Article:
Response bias occurs when a respondent answers a question in a way they think you want them to. It can also be caused by question or response wording, layout or order. While there is no way to completely eliminate response bias, the survey creation tips below will at least help you minimize bias and gather more accurate and complete data.
Tip #1: Clear Language
When designing a survey, make sure you understand your audience and the language that they use and comprehend. If you are a tech company and you want to know how useful your services are, be aware of the terms and language you are using and avoid overly-technical jargon that may be above your audience’s understanding. Pre-testing your surveys on a sample audience is also important to double check that your respondents understand what you’re trying to convey/ask.
Tip #2: Check for Inherent Bias
Framing a question properly is key to collecting accurate feedback. Behavioral researcher Dan Ariely gave a presentation on the effect of question design on questionnaire results. In his example, researchers wanted to know why organ donation rates differed greatly between countries. They found the primary difference lay in the format of the organ donation question. The countries with the highest organ donation rates asked people to ‘opt-out’ of organ donation, while asking people to ‘opt-in’ to donating their organs resulted in lower volunteer rates. This simple difference resulted in donation rates of 4-20% for the ‘opt-ins’ and close to 100% for the ‘opt-outs’. Be aware of this type of bias when you are wording your questions.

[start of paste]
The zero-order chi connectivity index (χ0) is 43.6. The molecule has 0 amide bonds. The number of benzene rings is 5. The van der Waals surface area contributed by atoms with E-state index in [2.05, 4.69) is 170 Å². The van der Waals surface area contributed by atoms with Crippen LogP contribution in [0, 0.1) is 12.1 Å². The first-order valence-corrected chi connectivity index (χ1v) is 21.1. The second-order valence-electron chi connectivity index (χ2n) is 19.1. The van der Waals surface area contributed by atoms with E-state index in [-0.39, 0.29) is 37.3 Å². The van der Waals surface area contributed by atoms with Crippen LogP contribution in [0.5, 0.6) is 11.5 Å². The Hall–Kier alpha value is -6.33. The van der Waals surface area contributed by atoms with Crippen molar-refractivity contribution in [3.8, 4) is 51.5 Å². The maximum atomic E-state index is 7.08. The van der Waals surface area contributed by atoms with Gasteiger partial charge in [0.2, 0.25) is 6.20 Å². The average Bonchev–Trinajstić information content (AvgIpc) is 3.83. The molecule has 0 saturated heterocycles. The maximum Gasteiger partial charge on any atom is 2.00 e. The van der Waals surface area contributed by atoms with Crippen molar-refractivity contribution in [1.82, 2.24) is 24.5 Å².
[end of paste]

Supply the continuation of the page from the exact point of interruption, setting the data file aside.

Tip #3: Offer Enough Options
Another key point is to include an option such as ‘other’, ‘I don’t know’, or ‘does not apply’ to make sure you aren’t getting a ‘false positive’ because respondents did not have the option to choose ‘not applicable’. Along these same lines, you also want to keep open-ended questions to a minimum in order to prevent survey fatigue and optimize the quality of the responses you receive.
Tip #4: Avoid Question Order Bias
It’s a fact that the order of your questions will affect your results. This is especially true for longer surveys where respondent fatigue comes into play. We’ve all been there – at the end of a long questionnaire you just start picking any old answer to get to the end. One of the easiest ways to avoid response bias due to question order is to randomize your questions as well as your question options. This will help minimize the “A-B-A-B” effect of respondents randomly clicking options.
Another rule of thumb related to bias based on question order is to offer up open-ended questions before closed questions on the same subject. Researcher Sam Mcfarland found that when you start with a closed question, you may affect how the respondent will answer a subsequent open-ended question on the same topic because the earlier question has primed them to focus on that issue.
We hope these tips have helped you understand how to design better surveys. Now go build your own with a Checkbox free trial or contact us for more information!